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Ethical decision making in intensive care units: a burnout risk factor? Results from a multicentre study conducted with physicians and nurses
  1. Carla Teixeira1,4,
  2. Orquídea Ribeiro2,
  3. António M Fonseca3,
  4. Ana Sofia Carvalho4
  1. 1Santo António Hospital, Hospital Center of Porto, Department of Anaesthesia, Intensive Care and Emergency, Porto, Portugal
  2. 2Department of Biostatistics and Medical Informatics, CINTESIS, Faculty of Medicine, University of Porto, Porto, Portugal
  3. 3Faculty of Education and Psychology, Catholic University of Portugal, Porto, Portugal
  4. 4Centre for Research in Bioethics, Institute of Bioethics, Catholic University of Portugal, Porto, Portugal
  1. Correspondence to Dr Carla Teixeira, Santo António Hospital, Hospital Center of Porto, Largo Prof. Abel Salazar 4099-001 Porto-Portugal, Porto 4099-001, Portugal; carlatx{at}


Background Ethical decision making in intensive care is a demanding task. The need to proceed to ethical decision is considered to be a stress factor that may lead to burnout. The aim of this study is to explore the ethical problems that may increase burnout levels among physicians and nurses working in Portuguese intensive care units (ICUs). A quantitative, multicentre, correlational study was conducted among 300 professionals.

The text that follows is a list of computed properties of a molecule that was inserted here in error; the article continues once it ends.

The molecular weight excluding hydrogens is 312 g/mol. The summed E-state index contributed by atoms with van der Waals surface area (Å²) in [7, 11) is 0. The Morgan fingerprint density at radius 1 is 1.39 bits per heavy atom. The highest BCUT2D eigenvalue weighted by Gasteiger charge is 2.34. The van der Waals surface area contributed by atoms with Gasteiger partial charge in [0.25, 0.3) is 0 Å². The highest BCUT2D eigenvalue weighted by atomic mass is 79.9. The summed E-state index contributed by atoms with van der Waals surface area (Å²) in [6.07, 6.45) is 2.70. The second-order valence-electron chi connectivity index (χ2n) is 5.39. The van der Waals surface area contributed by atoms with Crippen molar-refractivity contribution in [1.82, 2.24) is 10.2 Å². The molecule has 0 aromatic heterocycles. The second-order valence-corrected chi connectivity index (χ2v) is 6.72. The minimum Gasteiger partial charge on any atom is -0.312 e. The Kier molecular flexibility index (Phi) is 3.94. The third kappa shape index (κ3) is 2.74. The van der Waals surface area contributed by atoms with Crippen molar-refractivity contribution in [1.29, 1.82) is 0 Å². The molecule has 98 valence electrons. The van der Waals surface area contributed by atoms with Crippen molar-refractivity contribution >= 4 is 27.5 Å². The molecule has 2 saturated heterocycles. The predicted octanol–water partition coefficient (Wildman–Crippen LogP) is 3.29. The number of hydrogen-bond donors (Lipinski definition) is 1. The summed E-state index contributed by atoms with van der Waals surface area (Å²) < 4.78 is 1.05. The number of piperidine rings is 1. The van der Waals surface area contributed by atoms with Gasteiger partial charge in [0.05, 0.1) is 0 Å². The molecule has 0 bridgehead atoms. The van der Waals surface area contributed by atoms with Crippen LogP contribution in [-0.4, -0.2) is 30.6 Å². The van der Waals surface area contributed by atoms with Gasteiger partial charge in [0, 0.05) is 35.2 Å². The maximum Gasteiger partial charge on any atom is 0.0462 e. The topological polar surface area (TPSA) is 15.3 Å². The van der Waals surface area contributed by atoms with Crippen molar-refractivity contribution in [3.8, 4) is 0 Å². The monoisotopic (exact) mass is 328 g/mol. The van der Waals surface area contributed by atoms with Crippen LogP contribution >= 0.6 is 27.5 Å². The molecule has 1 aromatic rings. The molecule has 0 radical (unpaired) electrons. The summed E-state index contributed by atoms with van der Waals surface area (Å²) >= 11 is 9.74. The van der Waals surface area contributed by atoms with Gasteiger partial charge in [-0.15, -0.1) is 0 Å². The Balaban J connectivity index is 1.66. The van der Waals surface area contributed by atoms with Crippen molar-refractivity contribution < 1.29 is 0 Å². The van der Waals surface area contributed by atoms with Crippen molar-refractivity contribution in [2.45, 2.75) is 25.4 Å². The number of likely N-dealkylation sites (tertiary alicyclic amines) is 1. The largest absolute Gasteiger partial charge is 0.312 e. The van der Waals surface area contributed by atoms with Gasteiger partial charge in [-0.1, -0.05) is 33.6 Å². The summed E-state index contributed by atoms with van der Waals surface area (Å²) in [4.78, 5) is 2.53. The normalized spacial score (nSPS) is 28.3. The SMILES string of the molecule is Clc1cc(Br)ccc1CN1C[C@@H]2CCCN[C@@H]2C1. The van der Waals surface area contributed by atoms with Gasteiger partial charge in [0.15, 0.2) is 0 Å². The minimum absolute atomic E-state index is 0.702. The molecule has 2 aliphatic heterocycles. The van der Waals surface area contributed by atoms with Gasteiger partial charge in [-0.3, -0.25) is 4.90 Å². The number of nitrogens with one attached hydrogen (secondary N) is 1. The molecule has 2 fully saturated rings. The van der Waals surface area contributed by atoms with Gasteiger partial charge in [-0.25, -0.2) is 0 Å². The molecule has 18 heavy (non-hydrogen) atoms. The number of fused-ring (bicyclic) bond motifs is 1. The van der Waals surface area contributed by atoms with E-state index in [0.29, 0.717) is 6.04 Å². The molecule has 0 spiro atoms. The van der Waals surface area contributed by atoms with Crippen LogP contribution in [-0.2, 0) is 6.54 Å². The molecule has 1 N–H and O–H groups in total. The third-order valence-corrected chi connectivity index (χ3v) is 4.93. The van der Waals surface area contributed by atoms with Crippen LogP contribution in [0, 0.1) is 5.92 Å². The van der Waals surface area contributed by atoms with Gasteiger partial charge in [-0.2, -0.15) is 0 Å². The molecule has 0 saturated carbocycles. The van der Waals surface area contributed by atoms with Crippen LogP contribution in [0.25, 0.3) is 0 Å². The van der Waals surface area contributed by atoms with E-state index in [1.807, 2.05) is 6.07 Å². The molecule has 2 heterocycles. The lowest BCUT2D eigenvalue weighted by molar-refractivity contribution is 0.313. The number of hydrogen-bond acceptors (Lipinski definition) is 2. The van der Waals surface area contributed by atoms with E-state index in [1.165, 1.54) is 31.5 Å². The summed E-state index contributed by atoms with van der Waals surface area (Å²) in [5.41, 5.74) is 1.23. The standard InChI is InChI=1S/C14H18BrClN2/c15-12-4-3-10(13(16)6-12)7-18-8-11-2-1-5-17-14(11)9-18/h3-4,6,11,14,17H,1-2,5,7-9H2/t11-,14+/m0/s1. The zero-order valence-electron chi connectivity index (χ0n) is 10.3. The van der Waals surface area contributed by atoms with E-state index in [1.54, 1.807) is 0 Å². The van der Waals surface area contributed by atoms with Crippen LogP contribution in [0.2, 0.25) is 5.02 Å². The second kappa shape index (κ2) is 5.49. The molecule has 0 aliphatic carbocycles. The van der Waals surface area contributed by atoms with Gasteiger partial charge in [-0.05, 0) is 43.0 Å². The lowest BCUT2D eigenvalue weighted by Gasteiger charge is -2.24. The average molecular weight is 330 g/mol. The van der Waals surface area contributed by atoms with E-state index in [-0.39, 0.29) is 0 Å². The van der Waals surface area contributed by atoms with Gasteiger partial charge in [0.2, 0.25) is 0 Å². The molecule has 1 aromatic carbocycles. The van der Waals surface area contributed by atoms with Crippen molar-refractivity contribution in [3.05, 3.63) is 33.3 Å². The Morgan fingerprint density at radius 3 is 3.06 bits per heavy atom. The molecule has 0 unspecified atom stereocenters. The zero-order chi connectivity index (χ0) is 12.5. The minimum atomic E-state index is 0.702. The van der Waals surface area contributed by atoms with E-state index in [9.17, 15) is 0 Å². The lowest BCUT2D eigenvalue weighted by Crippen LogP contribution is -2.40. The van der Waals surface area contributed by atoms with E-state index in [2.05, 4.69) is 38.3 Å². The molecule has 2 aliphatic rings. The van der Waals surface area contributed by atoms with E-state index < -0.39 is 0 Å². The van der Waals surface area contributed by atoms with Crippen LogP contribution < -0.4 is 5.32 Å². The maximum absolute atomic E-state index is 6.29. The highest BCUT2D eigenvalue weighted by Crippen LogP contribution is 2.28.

Results The most crucial ethical decisions made by professionals working in ICU were related to communication, withholding or withdrawing treatments and terminal sedation. A positive relation was found between ethical decision making and burnout in nurses, namely, between burnout and the need to withdraw treatments (p=0.032), to withhold treatments (p=0.002) and to proceed to terminal sedation (p=0.005). This did not apply to physicians. Emotional exhaustion was the burnout subdimension most affected by the ethical decision. The nurses' lack of involvement in ethical decision making was identified as a risk factor. Nevertheless, in comparison with nurses (6%), it was the physicians (34%) who more keenly felt the need to proceed to ethical decisions in ICU.

Conclusions Ethical problems were reported at different levels by physicians and nurses. The type of ethical decisions made by nurses working in Portuguese ICUs had an impact on burnout levels. This did not apply to physicians. This study highlights the need for education in the field of ethics in ICUs and the need to foster inter-disciplinary discussion so as to encourage ethical team deliberation in order to prevent burnout.

  • Emergency Medicine
  • Behavioural Research
  • Applied and Professional Ethics
  • Quality of Health Care
  • Psychology

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